2018 Kia Soul

By November 19, 2017

The Kia Soul is a compact hatchback with good handling and an efficient cabin layout, and boxy styling. Last redesigned for 2014, Soul got a new turbocharged engine for 2017. For 2018, Kia Soul has no significant changes.

There are three engines for three models. The base model gets a 1.6-liter four-cylinder making 130 horsepower, mated to a six-speed manual or six-speed automatic. It’s slow and the automatic transmission searches too much for the correct gear.

The Plus model (which Kia calls +) gets a 2.0-liter four that makes 161 horsepower, mated to a six-speed automatic. It’s quicker, but the transmission does the same thing.

The Exclaim (!), gets a 1.6-liter turbocharged four making 201 horsepower, that’s also used by the Hyundai Elantra Sport. It’s mated to a smooth seven-speed dual-clutch automatic manual transmission. It responds with spirit when you accelerate with spirit, however at low speeds there’s turbo lag.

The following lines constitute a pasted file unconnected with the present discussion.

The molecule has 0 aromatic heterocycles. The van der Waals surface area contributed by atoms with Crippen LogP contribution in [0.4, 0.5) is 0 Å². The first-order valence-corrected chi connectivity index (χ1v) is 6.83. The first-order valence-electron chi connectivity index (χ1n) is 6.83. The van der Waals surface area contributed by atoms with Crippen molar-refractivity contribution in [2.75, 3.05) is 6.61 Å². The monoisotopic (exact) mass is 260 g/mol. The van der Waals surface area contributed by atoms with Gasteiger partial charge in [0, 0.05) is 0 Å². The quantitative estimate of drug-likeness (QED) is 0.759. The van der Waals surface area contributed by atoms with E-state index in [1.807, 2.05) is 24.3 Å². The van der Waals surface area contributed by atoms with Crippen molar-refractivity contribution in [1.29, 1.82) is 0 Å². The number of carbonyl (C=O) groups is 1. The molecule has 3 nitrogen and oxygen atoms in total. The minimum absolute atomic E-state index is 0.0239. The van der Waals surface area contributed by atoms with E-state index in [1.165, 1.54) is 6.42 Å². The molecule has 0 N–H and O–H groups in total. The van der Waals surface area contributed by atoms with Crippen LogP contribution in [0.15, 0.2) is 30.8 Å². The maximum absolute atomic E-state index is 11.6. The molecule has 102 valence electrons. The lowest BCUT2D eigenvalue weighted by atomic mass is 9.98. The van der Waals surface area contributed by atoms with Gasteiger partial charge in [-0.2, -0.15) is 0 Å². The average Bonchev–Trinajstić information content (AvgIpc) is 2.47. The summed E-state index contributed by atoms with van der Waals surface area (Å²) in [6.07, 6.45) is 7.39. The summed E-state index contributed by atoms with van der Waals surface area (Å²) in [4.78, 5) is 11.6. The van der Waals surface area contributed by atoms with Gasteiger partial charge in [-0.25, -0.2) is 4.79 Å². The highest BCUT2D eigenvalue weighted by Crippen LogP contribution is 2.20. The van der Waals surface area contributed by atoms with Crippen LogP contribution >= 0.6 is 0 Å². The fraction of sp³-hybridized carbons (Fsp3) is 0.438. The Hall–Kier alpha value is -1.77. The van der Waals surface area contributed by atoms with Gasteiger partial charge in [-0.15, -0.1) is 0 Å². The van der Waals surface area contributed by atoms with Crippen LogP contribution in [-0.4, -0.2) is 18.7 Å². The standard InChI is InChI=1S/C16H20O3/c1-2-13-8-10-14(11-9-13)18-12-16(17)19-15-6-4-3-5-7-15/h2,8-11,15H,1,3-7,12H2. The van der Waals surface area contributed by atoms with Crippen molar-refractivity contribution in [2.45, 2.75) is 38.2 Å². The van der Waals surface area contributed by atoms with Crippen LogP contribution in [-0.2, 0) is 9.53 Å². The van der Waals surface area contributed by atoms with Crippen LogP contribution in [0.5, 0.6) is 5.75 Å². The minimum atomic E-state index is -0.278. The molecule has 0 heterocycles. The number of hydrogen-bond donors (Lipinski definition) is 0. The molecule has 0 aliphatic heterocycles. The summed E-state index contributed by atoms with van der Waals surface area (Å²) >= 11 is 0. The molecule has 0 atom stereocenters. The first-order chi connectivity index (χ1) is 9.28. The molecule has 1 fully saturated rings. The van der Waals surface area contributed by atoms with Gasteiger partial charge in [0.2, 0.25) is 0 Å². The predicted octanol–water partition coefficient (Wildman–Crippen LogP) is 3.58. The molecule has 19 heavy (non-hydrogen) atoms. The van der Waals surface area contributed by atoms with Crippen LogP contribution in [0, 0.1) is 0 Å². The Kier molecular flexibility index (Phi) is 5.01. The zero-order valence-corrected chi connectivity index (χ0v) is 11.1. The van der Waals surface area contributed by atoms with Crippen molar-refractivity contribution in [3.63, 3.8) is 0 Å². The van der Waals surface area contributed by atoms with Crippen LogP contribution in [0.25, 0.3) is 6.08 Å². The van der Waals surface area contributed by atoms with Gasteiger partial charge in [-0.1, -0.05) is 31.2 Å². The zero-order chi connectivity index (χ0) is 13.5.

Fuel mileage is good for the Soul but not at the top of its class, as it’s not a wedge or jelly bean; its boxy shape is less aerodynamic. The slow 1.6-liter engine with sluggish six-speed automatic gets 27 Combined EPA-rated miles per gallon, while the quicker 2.0-liter gets the same 27 mpg. The quickest engine, the 1.6-liter turbo in the Exclaim model, gets 28 mpg. There’s also a Soul EV electric vehicle.

Soul aces crash testing, impressive for a compact. It gets five stars overall from the NHTSA, and the top Good scores from the IIHS. Six airbags are standard, and a rearview camera is standard on the Exclaim and Plus. There’s an available safety suite including blind-spot monitors with rear cross-traffic alert, lane departure warning, and forward collision warning. The warranty is noteworthy. Five years or 60,000 miles, with powertrain for 10 years or 100,000 miles.